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Vinyl just won’t die.

Their sales have surpassed those of CDs for the first time in 34 years, according to the Recording Industry Association of America (RIAA).

Vinyl record sales have been on a steady upward trend for more than a decade as Millennials and, more recently, Generation Z have embraced the physical music format.

In the United States, despite the pandemic, unit sales of vinyl records are already up 17% on 2019.

In the week ending on 3 September, Americans bought 802 000 vinyl records, according to Nielsen Music/MRC Data.

The biggest-selling vinyl record in the world right now is Billie Eilish’s “Live at Third Man Records”.

The 18-year-old musician exclusively released the album on vinyl.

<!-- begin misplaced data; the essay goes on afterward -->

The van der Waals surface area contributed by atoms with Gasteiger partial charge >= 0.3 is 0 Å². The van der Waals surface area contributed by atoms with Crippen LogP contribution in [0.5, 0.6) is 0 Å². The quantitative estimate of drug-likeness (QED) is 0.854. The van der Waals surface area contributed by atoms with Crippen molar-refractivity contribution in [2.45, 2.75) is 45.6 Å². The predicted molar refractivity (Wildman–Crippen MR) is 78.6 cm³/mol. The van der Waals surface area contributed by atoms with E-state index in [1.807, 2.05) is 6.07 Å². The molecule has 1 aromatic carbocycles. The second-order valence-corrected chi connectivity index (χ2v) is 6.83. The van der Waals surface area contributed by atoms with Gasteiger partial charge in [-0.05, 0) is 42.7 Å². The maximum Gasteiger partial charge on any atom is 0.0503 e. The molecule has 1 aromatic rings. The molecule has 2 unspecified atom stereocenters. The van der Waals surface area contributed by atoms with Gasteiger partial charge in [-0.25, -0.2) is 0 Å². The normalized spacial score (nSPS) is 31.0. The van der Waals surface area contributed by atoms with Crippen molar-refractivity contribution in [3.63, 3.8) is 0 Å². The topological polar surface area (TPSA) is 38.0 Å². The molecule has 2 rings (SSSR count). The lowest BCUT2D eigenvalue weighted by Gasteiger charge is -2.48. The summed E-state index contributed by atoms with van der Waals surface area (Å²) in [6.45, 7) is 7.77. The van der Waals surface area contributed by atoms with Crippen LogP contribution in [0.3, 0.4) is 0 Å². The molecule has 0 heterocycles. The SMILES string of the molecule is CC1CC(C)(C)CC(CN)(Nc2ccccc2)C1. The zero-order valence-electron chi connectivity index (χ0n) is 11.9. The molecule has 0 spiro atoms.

Sony Japan, cashing in on the trend, has recently started producing vinyl records again after stopping in 1989 to focus on CDs.

The tech is old

American inventor Thomas Edison created the “phonograph” in 1877.

Edison’s first phonograph were cylinders, but he soon started using discs that look much like “modern” ones.

The discs have been made of vinyl since the 1930s.

Vinyl records remained dominant until late in the 1980s when cassettes and, shortly thereafter, CDs took over.

This article first appeared on CapeTalk : Vinyl records just won’t die

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